The Miami Marlins Pablo Lopez who picked up his first win of the 2022 season delivers against the San Francisco Giants in the fifth inning at Oracle Park in San Francisco on Sat Apr 9, 2022 (AP News photo)
Miami. 2. 5. 0
San Francisco. 1. 5. 2
Saturday April 9, 2022
By Lewis Rubman
SAN FRANCISCO–This afternoon’s contest between the Marlins and the Giants was played, if not flawlessly, much more crispier than Saturday’s comedy of errors. The starting pitching we saw from both teams today today was a treat.
Pablo López, who missed almost all of the last half of last year’s season with a strained rotator cuff in his right, pitching, arm started the game for the fish. Southpaw Carlos Rodón, who capped a seven year stint with the White Sox last season, when he was an AL all star, signed as a free agent with the Giants this March 16.
He went 1-0,1.35 in 6-2/3 innings during spring training before taking the mound for San Francisco in his first start for the team.
The Marlins response to the announcement of Rodón as the San Francisco starter was to send eight right handed batters to face him. Centerfielder Jesús Sánchez was the lone lefty on manager Don Mattingly’s lineup card.
The Marlins jumped to any early lead thanks to some Giant misplays in the top of the third. Wilmer Flores made a nice play on Jon Berti’s ground single to third but threw wildly to first. His error allowed Miami’s second sacker to move up a base. He advanced to third on a wild pitch to Jorge Soler and scored before Jorge Aguilar was thrown out at first after swinging and missing for the third strike of his at bat.
If Bart’s throw to Belt had not resulted in an out, the play would have been scored as strike out-wild pitch. Since it did result in an out, the official scoring call was strike out, with no wild pitch or RBI recorded. The upshot was that Miami enjoyed a one run advantage after two and a half innings of play.
The Giants drew even in the home fifth. After López had retired 12 consecuetive batters following Ruf”s first inning single, Estrada lined a single to left, and Duggar laced a double, also to left, bringing Estrada home with two down. Bart, the number nine hitter, walked, leaving López to face the top of the order with two men on base.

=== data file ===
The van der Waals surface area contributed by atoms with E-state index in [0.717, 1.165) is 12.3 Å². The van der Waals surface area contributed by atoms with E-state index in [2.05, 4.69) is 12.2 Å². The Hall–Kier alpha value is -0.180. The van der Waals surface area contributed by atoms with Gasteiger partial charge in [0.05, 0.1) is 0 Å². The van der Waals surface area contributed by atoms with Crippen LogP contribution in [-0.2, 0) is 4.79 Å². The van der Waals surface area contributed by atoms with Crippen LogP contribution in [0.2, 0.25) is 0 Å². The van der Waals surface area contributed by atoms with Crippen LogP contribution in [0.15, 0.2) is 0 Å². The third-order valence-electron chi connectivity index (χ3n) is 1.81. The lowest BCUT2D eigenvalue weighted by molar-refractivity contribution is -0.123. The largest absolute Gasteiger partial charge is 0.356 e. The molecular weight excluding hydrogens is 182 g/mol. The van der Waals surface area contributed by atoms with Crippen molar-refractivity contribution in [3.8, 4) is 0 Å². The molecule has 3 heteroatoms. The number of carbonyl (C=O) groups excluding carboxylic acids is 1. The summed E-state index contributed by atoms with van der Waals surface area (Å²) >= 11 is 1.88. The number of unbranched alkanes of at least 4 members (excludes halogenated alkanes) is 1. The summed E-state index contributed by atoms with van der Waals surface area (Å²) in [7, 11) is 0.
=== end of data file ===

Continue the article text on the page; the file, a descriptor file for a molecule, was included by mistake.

The Marlin starter game through with a little help from home plate umpire Lance Barrett, who called al strike on what looked like ball four to Yastrzemski before SF’s lead off batter grounded out to second.
By now, Rodón had thrown 89 pitches, which was not surprising in light of his 12 strike outs over five innings, in which he gave up one run, three hits, and two walks in addition to his one official wild pitch and the one the one that was subsumed under his strike out of Soler in the third. John Brebbia relieved him at the top of the sixth and set the Marlins down in order. López didn’t come out to pitch in the bottom of the sixth.
The line for López was one run, earned, on three hits, one walk, and six strikeouts over five innings pitched. He threw 79 pitches only 24 were balls. Steven Okert, his replacement, struck out the side on 11 eleven pitches in the Giants’ sixth.
Brescia gave way to Jake McGee for the vistors’ seventh and prompty surrendered a double to center by Anderson and an RBI single to left by Sánchez. With one out, Berti’s fly to deep right sent Sánchez to third and McGeee to the showers.
Enter Camilo Dovalk with two out and a runner n third. He issued a four pitch passport to Soler, bringing Cooper, who was one for three, with two Ks, to the plate. He grounded out to Belt at first. But Miami had regained the lead.
Okert continued his strike out strak, fanning Crawford to lead off the home seventh, before yielding to Cole Sulser. Crawford slammed Suler’s first offering 399 feet into the left center field walll for a double.
Estrada followed with full count walk, bringing Duggar to the plate. He whiffed on three pitches. It now was up to Joey Bart to keep hopes for the incipient rally alive. He took two strikes and fouled off a fastball before grounding in to a 6-4 force out.
Richard Bleier opened the eighth on the mound for the Marlins, which brought in Austin Slater to hit for Yastrzemski. Bleier struck him out looking. Then he k’dBelt and Ruf swinging.
Yesterday’s losing pitcher, José Alvarez, came in to pitch the ninth for San Francisco. He got Anderson to hit a grounder to Crawford, but the usually sure handed shortstop bobbled the ball, putting the lead off. batter on first.
After Alvarez struck Sánchez out swinging, he induced another grounder to short, this time from Stallings. Crawford came on his second chance, ending the ending with a 6-4-3 twin killling.
Mattingly called on Anthony Bender for the save in the ninth. Pederson greeted him with a single to right. But Crawford grounded into a 3-6-3 double play. Rojas made a fine play on Flores’ weak grounder to short to end the game.
It was a disappointing loss, charged to McGee, for the home team. The win went to Okert and the save, to Bender. Needless to say, it was the first of the season for all of them.
Sunday’s rubber game is scheduled for a 1:05 start. The probable pitchers are the left handed Trevor Rogers for Miami and righty Anthony DeSclafani for the Giants. It promises to be an exciting afternoon.